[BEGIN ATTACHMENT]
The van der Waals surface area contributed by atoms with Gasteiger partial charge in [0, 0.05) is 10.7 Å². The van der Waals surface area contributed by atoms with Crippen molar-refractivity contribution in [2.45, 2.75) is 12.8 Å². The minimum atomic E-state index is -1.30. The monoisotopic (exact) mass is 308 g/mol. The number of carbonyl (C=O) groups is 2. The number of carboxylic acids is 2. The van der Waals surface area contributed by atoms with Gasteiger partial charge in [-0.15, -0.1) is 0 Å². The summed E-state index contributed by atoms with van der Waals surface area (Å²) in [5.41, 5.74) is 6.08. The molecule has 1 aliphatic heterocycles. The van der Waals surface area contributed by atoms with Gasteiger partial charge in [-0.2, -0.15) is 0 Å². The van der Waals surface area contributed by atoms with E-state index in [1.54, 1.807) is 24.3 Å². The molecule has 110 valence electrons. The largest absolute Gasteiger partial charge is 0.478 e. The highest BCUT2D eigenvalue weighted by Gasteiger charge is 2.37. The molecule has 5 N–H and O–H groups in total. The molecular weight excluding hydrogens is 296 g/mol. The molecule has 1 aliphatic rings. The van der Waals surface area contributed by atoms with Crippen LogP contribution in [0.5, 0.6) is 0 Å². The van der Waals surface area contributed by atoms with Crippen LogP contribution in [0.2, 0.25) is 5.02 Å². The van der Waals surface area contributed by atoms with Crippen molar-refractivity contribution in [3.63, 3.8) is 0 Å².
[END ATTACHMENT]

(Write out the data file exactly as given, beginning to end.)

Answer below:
The van der Waals surface area contributed by atoms with Gasteiger partial charge in [0, 0.05) is 10.7 Å². The van der Waals surface area contributed by atoms with Crippen molar-refractivity contribution in [2.45, 2.75) is 12.8 Å². The minimum atomic E-state index is -1.30. The monoisotopic (exact) mass is 308 g/mol. The number of carbonyl (C=O) groups is 2. The number of carboxylic acids is 2. The van der Waals surface area contributed by atoms with Gasteiger partial charge in [-0.15, -0.1) is 0 Å². The summed E-state index contributed by atoms with van der Waals surface area (Å²) in [5.41, 5.74) is 6.08. The molecule has 1 aliphatic heterocycles. The van der Waals surface area contributed by atoms with Gasteiger partial charge in [-0.2, -0.15) is 0 Å². The van der Waals surface area contributed by atoms with E-state index in [1.54, 1.807) is 24.3 Å². The molecule has 110 valence electrons. The largest absolute Gasteiger partial charge is 0.478 e. The highest BCUT2D eigenvalue weighted by Gasteiger charge is 2.37. The molecule has 5 N–H and O–H groups in total. The molecular weight excluding hydrogens is 296 g/mol. The molecule has 1 aliphatic rings. The van der Waals surface area contributed by atoms with Crippen LogP contribution in [0.5, 0.6) is 0 Å². The van der Waals surface area contributed by atoms with Crippen LogP contribution in [0.2, 0.25) is 5.02 Å². The van der Waals surface area contributed by atoms with Crippen molar-refractivity contribution in [3.63, 3.8) is 0 Å².